Reject Farrakhan while supporting black aspirations

There is a side to the African American community that we tend to overlook. The dramatic plight and mass of the black under-class preoccupies us, properly enough. But upwards of four out of 10 African Americans qualify as middle class.

To begin with, that means they have professional, white-collar or skilled blue-collar occupations. But it also identifies some of their values and aspirations.

It is of particular importance for Jews to understand this phenomenon. Louis Farrakhan's march on Washington, for example, largely consisted of middle-class men. That is both ominous and encouraging.

After all, Jews have learned the hard way about the principle of the "poisoned good," sometimes known as the "rat-poison" rule for measuring leaders. It is well known that rat poison can consist of about 90 percent good corn and 10 percent strychnine. But no one says that because rat poison contains mostly good things, we should therefore ignore the small amount of bad. To do so would be fatal at the dinner table, and it is fatal in politics.

Not all rascals or wrong-minded politicians qualify under the rat-poison rule, but when they do, their leadership has to be 100 percent rejected despite their 90 percent good statements or deeds. For that reason, although agreeing with much they had to say, mainstream Republican leaders totally rejected David Duke and mainstream Jewish leaders totally rejected Meir Kahane.

Both men crossed a line of malevolence: They attempted to reduce the humanity of other groups and whip up hatred against those groups as a whole. Overt racism is one line in the human sand that we cannot allow a political leader to cross. There are special evil and destructive consequences. Louis Farrakhan has clearly crossed that line.

On the other hand, to a large extent, the African American men who gathered in Washington, D.C., were middle class or middle-class oriented. They want to succeed. They want to be independent of government aid. They want to fight drug-infested neighborhoods and the dissolution of the family.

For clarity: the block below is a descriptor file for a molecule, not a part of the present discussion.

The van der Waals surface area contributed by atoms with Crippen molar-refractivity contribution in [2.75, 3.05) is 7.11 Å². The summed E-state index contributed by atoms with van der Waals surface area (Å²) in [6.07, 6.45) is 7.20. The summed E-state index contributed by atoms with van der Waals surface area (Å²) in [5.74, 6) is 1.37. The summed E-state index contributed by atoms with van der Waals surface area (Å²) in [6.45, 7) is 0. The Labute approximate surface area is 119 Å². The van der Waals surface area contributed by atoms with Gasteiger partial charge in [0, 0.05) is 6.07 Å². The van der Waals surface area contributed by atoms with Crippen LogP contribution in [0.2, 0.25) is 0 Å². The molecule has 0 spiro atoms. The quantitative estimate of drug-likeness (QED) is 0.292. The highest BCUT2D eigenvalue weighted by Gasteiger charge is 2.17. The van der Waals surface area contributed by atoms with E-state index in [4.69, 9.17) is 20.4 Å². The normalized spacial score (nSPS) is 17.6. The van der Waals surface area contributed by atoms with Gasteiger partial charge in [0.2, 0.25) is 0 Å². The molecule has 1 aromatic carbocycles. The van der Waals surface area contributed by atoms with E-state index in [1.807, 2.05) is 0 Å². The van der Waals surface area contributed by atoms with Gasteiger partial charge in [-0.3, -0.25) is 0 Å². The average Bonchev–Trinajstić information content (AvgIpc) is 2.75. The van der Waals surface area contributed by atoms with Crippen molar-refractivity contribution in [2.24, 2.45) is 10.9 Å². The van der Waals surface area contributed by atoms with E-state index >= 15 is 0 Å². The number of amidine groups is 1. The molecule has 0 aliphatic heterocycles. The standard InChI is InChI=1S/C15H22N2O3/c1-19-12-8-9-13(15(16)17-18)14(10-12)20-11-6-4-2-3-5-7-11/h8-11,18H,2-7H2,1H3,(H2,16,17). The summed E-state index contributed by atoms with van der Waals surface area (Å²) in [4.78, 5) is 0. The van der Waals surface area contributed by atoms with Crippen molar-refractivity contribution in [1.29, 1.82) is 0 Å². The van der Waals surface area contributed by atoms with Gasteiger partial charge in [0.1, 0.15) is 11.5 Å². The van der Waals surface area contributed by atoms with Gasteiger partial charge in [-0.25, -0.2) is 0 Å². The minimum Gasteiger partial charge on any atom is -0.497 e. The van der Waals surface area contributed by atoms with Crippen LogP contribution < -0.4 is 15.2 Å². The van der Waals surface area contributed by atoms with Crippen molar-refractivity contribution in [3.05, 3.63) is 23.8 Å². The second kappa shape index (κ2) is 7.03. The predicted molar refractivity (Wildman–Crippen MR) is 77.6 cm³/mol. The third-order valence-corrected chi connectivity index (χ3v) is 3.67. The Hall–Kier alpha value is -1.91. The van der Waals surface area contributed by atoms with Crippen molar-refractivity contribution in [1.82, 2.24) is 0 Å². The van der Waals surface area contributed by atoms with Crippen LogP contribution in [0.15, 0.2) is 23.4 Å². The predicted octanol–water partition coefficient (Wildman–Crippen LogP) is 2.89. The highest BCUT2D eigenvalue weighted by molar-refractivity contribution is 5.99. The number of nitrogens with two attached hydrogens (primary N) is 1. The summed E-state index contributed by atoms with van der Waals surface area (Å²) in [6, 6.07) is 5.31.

In fact, most of those displaying that middle-class consciousness want to be integrated, that old civil rights word. They know that is the only way they can make it. But they want to help each other toward that goal by dealing with each other, buying from each other, helping each other's businesses. That is one way they can help their whole community rise, including those less fortunate than themselves. And that is the way all large immigrant groups have operated in America, including Jews.

That is the good in Farrakhan's message, without the poison.

However, his message is laced with poison, and for that reason, he must be 100 percent rejected and shunned, lest his strychnine becomes mixed with everyone's corn. But we cannot stop at that rejection.

The solid aspirations of the African American middle class, which has grown so substantially since the civil rights revolution, and was expressed by so many in Washington, must be encouraged. When the Latino and Asian American middle class make it, they tend to fit into mainstream America. But the black middle class is still more segregated and self-segregated because of the uniquely tragic and perverse history between them and America. And they are still weighed down by the continuing misery in the ghettoes that they escaped.

Few middle class blacks have yet swallowed Farrakhan's poison, but they could someday if the reasons for their alienation are not lightened. More of them could swallow that poison if we smear them all prematurely with the tar of Farrakhanism or, conversely, if we become afraid to insist on the reasons for rejecting Farrakhan 100 percent.

That is why many Jewish agencies have supported most of the aspirations of the marchers while simultaneously rejecting the march's founder. The stability of the African American middle class is so important to the American future that we must walk that difficult tightrope.